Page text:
New super imaging tool unveils unprecedented brain tissue resolution

The human brain, with 86 billion neurons, is a remarkable computational marvel. Enter LIONESS, a new tool that reveals its architecture like never before.
Sade Agard
LIONESS can image and reconstruct the sample in a way that clarifies many dynamic structures and functions in live brain tissue
LIONESS can image and reconstruct the sample in a way that clarifies many dynamic structures and functions in live brain tissue

Julia Lyudchik ISTA 

Scientists have developed a new 4D imaging tool that enables analysis of live brain tissue with unprecedented comprehensiveness and spatial resolution, as reported in a study published in Nature Methods on July 10.

The technology holds immense potential to unveil the functional architecture of brain tissue— and possibly other organs— shedding new light on the enigmatic nature of subcellular structures and how they change over time.


Brain tissue is an incredibly intricate subject for scientists to study, given its vast complexity and the wealth of information it contains. With around 86 billion neurons, the human brain is an unparalleled computational marvel. 

However, comprehending this complexity poses a significant challenge, necessitating advanced technologies to unravel the microscopic interactions within the brain. This is where imaging becomes indispensable in the field of neuroscience.

Developed by Johann Danzl's group at ISTA (Institute of Science and Technology, Austria), LIONESS, which stands for Live Information Optimized Nanoscopy Enabling Saturated Segmentation, represents a significant leap in imaging brain activity.

"With LIONESS, for the first time, it is possible to get a comprehensive, dense reconstruction of living brain tissue. By imaging the tissue multiple times, LIONESS allows us to observe and measure the dynamic cellular biology in the brain take its course," said first author Philipp Velicky in a press release

"The output is a reconstructed image of the cellular arrangements in three dimensions, with time making up the fourth dimension, as the sample can be imaged over minutes, hours, or days."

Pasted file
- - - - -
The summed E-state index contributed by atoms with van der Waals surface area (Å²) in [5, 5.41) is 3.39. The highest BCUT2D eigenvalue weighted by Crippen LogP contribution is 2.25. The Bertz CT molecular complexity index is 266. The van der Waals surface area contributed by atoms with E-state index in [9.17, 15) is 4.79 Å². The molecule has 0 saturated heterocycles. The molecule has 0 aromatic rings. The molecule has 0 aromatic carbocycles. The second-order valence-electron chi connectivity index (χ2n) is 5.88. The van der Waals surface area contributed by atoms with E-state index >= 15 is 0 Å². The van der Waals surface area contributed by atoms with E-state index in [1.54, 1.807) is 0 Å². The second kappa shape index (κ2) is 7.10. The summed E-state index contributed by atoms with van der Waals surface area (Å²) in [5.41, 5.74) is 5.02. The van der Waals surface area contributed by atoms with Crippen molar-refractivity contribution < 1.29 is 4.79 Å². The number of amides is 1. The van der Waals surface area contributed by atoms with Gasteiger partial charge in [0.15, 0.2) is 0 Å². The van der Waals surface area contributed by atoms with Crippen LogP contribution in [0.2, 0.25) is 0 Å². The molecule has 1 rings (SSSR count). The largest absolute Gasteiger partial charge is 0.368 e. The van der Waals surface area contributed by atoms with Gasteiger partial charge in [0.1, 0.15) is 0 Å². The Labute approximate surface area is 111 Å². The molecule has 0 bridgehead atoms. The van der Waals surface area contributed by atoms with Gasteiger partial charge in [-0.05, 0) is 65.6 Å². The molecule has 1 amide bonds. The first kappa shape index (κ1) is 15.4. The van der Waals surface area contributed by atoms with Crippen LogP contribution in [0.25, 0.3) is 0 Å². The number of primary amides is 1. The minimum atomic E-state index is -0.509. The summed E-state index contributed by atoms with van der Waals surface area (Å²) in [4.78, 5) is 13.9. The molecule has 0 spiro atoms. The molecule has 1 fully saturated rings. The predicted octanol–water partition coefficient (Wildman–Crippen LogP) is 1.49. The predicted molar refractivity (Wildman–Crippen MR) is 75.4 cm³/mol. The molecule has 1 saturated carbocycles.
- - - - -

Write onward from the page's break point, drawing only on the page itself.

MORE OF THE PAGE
New super imaging tool unveils unprecedented brain tissue resolution
A pipeline to reconstruct live brain tissue. Acquisition of Microscopy with optimized laser focus.

One of LIONESS's strengths lies in its refined optics and two levels of deep learning— an artificial intelligence (AI) technique. 

Using minimal sample information, the first deep learning step fills in additional information on the brain tissue's structure in a process called Image Restoration. This approach achieves a gentle real-time imaging resolution of around 130 nanometers. 

The second deep learning step analyzes the complex imaging data and automates neuronal structure identification.

The tool successfully integrates functional measurements with structural observations by imaging calcium ion fluxes and measuring cellular electrical activity. It also benefited from the information provided by human cerebral organoids— miniature brain models that mimic human brain development. 

As the brain's structure and activity are highly dynamic, with constant changes occurring as it performs and learns new tasks, understanding this 'plasticity' is crucial to unraveling its mysteries.

Brain imaging techniques

Conventional techniques to get reconstructions of brain tissue include electron microscopy. This captures brain tissue at a few nanometers—a millionth of a millimeter—resolution by interacting with electrons. However, a sample must be fixed in one biological state, sectioning. Hence, no dynamic information can be obtained.

Another known technique is light microscopy, which can observe intact tissue without sectioning but lacks resolution for cellular details. 

That said, Super-Resolution Light Microscopy with SUSHI (Super-resolution Shadow Imaging) and STED Stimulated Emission Depletion) microscopy improved resolution but faces challenges due to potential tissue damage from intense light.

This is where LIONESS excels, as it has been designed to operate under "fast and mild" imaging conditions, according to its creators, while preserving the sample's life.